Raine, who represented the south of Scotland under-14s in this year’s clash against the north of Scotland, and helps coach the primary ones, says she likes shinty because it is so physical and not many people in Fife know about it. “Friends often ask me: ‘What is shinty? Is it like hockey? Is it like golf?’ I like making it a bit more popular,” she says. Rowan likes the fact there aren’t too many rules. “I like the rough part of it. You can swing your stick so much.”

The whole family enjoys travelling to locations throughout Scotland; to places like Oban, Fort William and Kingussie. “We see towns we might otherwise not get to see,” says Lorna.

Like women’s football, the sport has grown in status as well as popularity. Just a few weeks ago, the final of the Valerie Fraser Camanachd Cup (the women’s top award) between Skye and Badenoch and Strathspey was broadcast live for the first time on BBC Alba.

Sports broadcaster Hugh Dan MacLennan, who commentated on that match, says the speed with which women’s shinty has grown has taken him by surprise.

“I am from a fairly traditional Highland background and shinty was everything to us. But if you had said to me when I was at university in the 70s that within 20-odd years there would be women’s teams, I would have been astonished.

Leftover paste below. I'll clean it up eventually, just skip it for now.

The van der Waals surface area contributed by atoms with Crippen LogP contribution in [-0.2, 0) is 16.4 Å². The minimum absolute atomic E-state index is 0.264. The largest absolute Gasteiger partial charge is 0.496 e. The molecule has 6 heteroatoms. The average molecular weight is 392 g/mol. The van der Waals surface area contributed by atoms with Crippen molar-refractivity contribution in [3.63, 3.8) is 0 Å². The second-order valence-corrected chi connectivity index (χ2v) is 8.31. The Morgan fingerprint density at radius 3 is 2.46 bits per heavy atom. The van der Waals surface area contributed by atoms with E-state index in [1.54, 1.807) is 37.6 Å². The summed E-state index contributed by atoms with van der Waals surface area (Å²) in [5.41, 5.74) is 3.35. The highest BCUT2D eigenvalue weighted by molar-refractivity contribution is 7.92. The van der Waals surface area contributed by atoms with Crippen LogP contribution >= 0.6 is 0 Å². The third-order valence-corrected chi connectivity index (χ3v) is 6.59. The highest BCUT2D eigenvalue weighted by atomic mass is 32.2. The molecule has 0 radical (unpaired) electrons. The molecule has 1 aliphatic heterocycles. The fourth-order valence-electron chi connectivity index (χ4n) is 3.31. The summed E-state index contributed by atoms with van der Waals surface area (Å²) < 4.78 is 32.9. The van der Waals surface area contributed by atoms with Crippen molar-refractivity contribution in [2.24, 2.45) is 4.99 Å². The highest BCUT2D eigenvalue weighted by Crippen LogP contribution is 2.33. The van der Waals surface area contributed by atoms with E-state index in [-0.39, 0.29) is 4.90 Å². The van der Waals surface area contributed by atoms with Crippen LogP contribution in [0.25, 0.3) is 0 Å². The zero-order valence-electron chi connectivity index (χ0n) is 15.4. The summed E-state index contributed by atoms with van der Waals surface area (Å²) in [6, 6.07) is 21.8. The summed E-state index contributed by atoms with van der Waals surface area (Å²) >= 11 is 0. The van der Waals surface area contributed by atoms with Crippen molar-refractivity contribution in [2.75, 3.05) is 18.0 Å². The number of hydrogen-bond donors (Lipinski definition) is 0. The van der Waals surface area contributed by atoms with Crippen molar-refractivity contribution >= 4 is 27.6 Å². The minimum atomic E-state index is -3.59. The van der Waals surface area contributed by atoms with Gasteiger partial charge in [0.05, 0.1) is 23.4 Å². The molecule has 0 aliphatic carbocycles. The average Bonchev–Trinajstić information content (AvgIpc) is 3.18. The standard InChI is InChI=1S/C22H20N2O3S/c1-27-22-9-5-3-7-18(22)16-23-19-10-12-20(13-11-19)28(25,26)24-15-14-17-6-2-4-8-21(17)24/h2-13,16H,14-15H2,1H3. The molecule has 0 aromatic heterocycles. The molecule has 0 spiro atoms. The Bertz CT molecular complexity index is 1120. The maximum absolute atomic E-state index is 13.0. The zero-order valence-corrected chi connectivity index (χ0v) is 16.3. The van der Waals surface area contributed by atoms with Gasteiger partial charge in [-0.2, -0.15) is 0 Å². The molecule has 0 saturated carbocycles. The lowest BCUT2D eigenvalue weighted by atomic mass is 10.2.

“Back then women’s involvement would have been limited to making the tea, taking the tickets, but it has come on leaps and bounds.”

MacLennan says he approached the cup final commentary with some trepidation.

“I didn’t know what it would be like because I don’t see women’s games that often,” he says. “But I have to say they gave us one of the best televised matches we have had in ages. The skill level was enormously high.”

Sports based around curved sticks and balls date back to ancient times. Roger Hutchinson, author of Camanachd! The Story Of Shinty, describes a carving on the base of a 4BC Greek pedestal, which appears to show two or three men about to start a game of hockey or shinty.

Closely related to Irish hurling, shinty is said to have come to Scotland with St Columba. For centuries, large, unruly games were played in villages across the country, particularly on New Year’s Day when teams of up to 50 men would chase the ball until midnight. “Hockey without the rules,” as Dr Johnson dubbed it.

Shinty has survived throughout the generations despite royal edicts against “uncontrollable games”, Sabbatarianism, which prevented games being played on a Sunday, and middle class school teachers who stamped on all things Gaelic.

As with other team sports, it was the Victorians who began to codify and organise it into cups and leagues and the Camanachd Association was set up in 1893. “There was a time you would have said shinty was in trouble, but it’s done very well over the last 30 years,” says Hutchinson. “It’s amateur. It couldn’t sustain a professional angle, but it’s been reintroduced in places like Lewis, where it had died out, and, of course, girls have started playing which has helped.”